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Chew Your Way Back to Cheerful

 

Courtesy of Men's Fitness

Scientists have long suspected that chewing gum can effectively reduce stress, relieve tension and lower depression. However, a scientific study has not been done in this area—until recently! In the last several years, a handful of studies have concluded that chewing gum is beneficial for a bevy of reasons.

One of the studies looked at 30 patients suffering from mild to moderate depression. They were administered either medication along with chewing gum or medication alone. After of period of 6 weeks, the patients who were given gum along with medication responded better to treatment than those given only medication. The results were measured using the Hamilton Rating Scale for Depression (HAM-D). The most profound effect of chewing gum was that it alleviated gastrointestinal symptoms associated with depression such as loss of appetite, showing that it’s effective in at least reducing symptoms originating from depression. A Turkish study yielded similar results. The mere act of chewing or “mastication” stimulates the digestive process which makes a person hungry.

Another study out of Cardiff University in the United Kingdom rigorously examined gum’s potential benefits across a wide range of categories including mood, memory, learning and intelligence. The results of this study suggested that both alertness and mental performance were boosted in gum-chewing subjects, although memory showed no improvement.

Recently, another group of scientists discovered that chewing gum before a test improved performance, possibly due to reducing stress and calming nerves. They found that gum may “warm-up” the brain in a manner akin to physical exercise, sending blood to the brain.

Studies have also revealed that gum acts as an effective anxiety reducer, but the causation behind this is still unclear. Although scientists are unable to ascertain exactly why they got these results, they were able to determine that chewing gum reduced cortisol levels. That is important because cortisol is the so-called “stress hormone”. Stress and anxiety are closely linked.

Also, a Japanese research team suggests that prolonged chewing of gum activates a region in the brain triggers a series of effects that results in less feelings of depression. Chewing gums actually suppresses “nociceptive responses” or “pain in the brain”.

In spite of all of the benefits of chewing a stick of good old gum, doctors won’t be writing you a prescription for Wrigley’s or BubbleYum anytime soon. Medication and cognitive behavioral therapy are still the preferred methods for treating depression. However, all of this research cannot be ignored. Besides, what’s easier and less risky that just throwing a stick or gum into your chompers?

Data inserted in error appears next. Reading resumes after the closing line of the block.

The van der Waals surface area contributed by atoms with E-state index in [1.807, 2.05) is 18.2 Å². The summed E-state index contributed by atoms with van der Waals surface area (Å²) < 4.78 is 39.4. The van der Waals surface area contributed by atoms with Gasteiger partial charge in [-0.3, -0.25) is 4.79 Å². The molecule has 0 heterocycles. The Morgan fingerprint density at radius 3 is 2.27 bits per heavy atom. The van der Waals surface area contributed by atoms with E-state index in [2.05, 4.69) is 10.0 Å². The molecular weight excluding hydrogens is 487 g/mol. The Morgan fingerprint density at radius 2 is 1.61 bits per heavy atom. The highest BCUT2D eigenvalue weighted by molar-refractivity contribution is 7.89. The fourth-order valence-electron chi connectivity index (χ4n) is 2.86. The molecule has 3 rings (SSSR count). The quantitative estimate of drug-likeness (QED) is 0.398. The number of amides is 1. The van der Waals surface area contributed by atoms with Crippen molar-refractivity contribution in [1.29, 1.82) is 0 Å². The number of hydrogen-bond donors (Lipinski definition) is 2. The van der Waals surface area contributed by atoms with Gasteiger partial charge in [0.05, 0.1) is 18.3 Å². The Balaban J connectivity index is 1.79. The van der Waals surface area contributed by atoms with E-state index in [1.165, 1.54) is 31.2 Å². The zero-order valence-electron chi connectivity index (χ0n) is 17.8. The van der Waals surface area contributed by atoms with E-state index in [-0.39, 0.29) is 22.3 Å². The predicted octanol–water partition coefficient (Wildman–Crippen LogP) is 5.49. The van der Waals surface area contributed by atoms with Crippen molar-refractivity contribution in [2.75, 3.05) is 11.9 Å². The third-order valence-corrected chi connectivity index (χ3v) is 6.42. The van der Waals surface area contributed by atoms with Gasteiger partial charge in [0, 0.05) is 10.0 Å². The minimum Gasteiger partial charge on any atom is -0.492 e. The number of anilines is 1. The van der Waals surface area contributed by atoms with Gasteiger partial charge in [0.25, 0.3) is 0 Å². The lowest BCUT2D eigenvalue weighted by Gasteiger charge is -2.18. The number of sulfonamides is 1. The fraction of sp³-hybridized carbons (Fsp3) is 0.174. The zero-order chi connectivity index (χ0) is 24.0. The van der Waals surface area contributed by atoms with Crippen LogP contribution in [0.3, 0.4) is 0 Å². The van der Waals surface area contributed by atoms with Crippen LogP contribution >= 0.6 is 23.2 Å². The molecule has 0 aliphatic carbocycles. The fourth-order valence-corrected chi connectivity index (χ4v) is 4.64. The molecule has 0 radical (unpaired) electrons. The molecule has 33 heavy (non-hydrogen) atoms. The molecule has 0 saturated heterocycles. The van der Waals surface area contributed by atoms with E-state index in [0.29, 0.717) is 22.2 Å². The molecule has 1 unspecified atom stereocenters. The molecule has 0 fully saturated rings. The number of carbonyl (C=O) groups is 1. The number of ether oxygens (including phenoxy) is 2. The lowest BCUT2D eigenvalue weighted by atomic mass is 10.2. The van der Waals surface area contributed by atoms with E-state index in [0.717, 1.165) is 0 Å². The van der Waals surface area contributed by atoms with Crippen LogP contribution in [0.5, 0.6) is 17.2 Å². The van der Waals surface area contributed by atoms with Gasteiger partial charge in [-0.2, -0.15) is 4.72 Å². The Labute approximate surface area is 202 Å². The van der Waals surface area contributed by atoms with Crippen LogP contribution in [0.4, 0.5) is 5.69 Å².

Depression is still a serious condition and can lead to suicide or self-mutilation. If you or someone that you know suffers from feelings of worthlessness, self-pity, lethargy, misery or moodiness you probably should talk with someone you trust. Getting professional help can be hard, as asking for help often is difficult. Please don’t let that stop you. There is number available right here on this website that will connect you with someone who can help you or someone you know to get the help needed. Don’t hesitate to call!

 

Sources:

DiSalvo, David. “Chew Yourself a Better Brain.” Forbes.com. Forbes Magazine, 08 Mar. 2012. Web. 25 June 2013.

Kuzma, Cindy. “The Calorie-Free Snack That Improves Your Mood ” News.menshealth.com. Men’s Health Magazine, 21 June 2013. Web. 25 June 2013.

Science, Seriously. “Depressed? Try Chewing Some Gum! : Seriously, Science?” Discovermagazine.com. Discover Magazine, 29 May 2013. Web. 25 June 2013.

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Written by

Kevin Giles is a product of Santa Cruz, CA – the stoner capitol of the world. A born again Christian, Kevin loves his Lord Jesus and believes that his purpose in life is determined by God. He first entered drug recovery at the age of 19, suffering from an addiction to marijuana. He is a recent graduate of the Assemblies of God Theological Seminary, where he earned his Master’s degree in Christian Ministry. Passionate about God’s Word, he aspires to become a pastor or missionary. Kevin has also earned a Bachelor of Science degree in Kinesiology from California State University, Monterey Bay. His interests include traveling, movies, golf, fitness and reading. He also enjoys being outdoors as well as spending time with friends and family. Kevin’s faith, education and life experience give him a unique perspective on addiction, recovery and spirituality.

Filed under: Conditions and Disorders, Mental Illness, Treatment · Tags: chewing, depression, Gum, help

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